Bake for 30 minutes, until meringue is golden brown and firm to the touch (be careful not to poke a hole in the meringue). Cool on a wire rack for two hours before slicing. Serve at room temperature.

Nutritional Information:  Calories Per Serving: 513, Total Fat: 22.9 g, Sodium: 309 mg, Carbohydrates: 68.2 g, Protein: 9.5 g

View this recipe to print or add items to My Shopping List.

| Permalink | Print
Posted in: Cooking, Dine In


Family Matters: Turkey Cookies


Over the past five years, my little family has started a new tradition of taking a vacation during the week of Thanksgiving. Every year now, we travel to a different state or town to enjoy this holiday. Most of the time we take the grandparents with us so they can spend time with the grandkids and also enjoy the location whether it’s the snow in Colorado or the Smoky Mountains of Tennessee.

As we began a new tradition with my family, some old traditions can never change. My mom has to make the dressing, which is a recipe handed down from her mother. My sister-in-law has to make the potato casserole which is a recipe handed down from her mother as well. I have to bring the turkey cookies. Yes, turkey cookies. And no, it’s not a recipe handed down from my mother! Well, maybe the sugar cookie ingredients are handed down from her.

Since I was about ten years old, every year at Thanksgiving I would make turkey cookies. Which is actually sugar cookies cut out in the shape of turkeys and decorated with icing.  To this day, the family always asks if I’m bringing the turkey cookies to Thanksgiving.  Now that my daughter has turned 10, I am happily passing this tradition down to her!

Turkey Cookies

Ingredients:

Cookies:
1 cup Crisco
2 cups sugar
3 eggs
1 tsp vanilla
1 tsp baking powder
2 Tbs milk
3 cups flour

Directions:
Preheat Oven to 350° F. Combine Crisco, sugar, eggs and vanilla in a large mixing bowl and beat with a mixer until creamy. Stir in baking powder then gradually add flour and milk and stir until blended together. Wrap dough in plastic wrap and refrigerate at least up to 3 hours.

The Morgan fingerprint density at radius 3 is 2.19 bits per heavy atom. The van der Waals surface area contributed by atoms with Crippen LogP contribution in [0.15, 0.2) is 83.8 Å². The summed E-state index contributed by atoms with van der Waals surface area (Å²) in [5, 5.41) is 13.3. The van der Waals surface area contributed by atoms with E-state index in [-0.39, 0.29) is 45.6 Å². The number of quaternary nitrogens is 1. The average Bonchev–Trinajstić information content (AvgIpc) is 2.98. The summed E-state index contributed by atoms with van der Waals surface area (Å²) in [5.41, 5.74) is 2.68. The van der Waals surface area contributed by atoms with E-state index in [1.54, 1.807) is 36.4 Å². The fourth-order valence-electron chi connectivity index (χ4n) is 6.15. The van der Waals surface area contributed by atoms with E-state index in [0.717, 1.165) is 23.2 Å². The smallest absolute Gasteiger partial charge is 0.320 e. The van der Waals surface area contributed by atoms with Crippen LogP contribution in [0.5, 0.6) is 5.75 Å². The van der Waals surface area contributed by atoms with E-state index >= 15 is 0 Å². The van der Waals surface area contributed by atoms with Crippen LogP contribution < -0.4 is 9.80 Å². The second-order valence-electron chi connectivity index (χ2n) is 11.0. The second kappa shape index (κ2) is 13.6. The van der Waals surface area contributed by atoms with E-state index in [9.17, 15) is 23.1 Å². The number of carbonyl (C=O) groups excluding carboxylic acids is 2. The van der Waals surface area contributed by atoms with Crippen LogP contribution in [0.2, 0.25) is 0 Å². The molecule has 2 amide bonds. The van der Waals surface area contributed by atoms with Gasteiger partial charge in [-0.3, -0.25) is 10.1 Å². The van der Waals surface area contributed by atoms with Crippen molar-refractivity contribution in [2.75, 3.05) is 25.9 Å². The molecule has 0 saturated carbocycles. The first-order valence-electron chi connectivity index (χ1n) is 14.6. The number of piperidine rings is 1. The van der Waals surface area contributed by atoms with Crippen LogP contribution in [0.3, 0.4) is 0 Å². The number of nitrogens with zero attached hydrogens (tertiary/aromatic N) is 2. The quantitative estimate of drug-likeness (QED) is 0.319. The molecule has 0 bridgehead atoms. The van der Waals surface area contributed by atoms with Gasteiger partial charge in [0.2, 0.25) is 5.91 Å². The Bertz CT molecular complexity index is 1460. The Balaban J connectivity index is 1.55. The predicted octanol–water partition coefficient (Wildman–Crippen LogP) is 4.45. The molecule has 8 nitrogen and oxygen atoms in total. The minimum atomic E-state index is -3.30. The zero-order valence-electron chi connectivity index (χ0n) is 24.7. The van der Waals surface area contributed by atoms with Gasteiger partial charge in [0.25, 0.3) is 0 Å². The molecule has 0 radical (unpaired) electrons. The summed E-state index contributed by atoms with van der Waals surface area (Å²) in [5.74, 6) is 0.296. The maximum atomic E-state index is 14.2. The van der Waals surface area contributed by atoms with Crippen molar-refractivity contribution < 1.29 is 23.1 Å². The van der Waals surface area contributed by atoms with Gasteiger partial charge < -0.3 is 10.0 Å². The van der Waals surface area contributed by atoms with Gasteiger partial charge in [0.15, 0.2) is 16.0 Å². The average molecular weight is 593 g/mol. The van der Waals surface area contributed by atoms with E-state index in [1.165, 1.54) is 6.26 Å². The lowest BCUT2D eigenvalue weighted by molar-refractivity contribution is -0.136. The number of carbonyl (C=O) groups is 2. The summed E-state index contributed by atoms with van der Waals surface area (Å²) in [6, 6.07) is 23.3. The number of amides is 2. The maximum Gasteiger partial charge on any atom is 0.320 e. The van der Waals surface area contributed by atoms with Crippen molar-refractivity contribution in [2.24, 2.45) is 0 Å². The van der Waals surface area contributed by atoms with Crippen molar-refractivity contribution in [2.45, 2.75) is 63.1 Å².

Lightly sprinkle an inverted cookie sheet and rolling pin with flour. Roll dough out onto an inverted cookie sheet. Press cookie cutter into dough and remove excess dough around cutter. Work excess cookie dough back into a ball and repeat process. Bake cookies for 8 minutes (they should not turn brown).

Icing:
2 egg whites, beaten
4 cups confectioners’ sugar
1/4 tsp cream of tartar
2 Tbs lemon juice

Using an electric mixer, beat egg whites until peaks form. Gradually add in sugar and cream of tartar until mixture is thick enough to hold its shape. Spread on top of cookies and serve.

Whatever your tradition is for Thanksgiving, remember that time spent with family is by far the best tradition of all.



Copyright © 2010-2017, Brookshire’s. All rights reserved.
The products mentioned in “Share, the Brookshire’s Blog” are sold by Brookshire Grocery Company, DBA Brookshire’s . Some products may be mentioned as part of a relationship between its manufacturer and Brookshire’s.

Product Talk

Each Monday we feature a new or interesting product.

Healthy Living

Tips on maintaining a healthy lifestyle, every Tuesday.

Shop the Sale

On Wednesdays, get a tip or idea on using an item in the circular.

Family Matters

Ideas for the whole family come to you every Thursday.

Dine In

Stop fighting the crowds, save money and dine in, every Friday.

Mi Blog Hispano

De Todo un Poco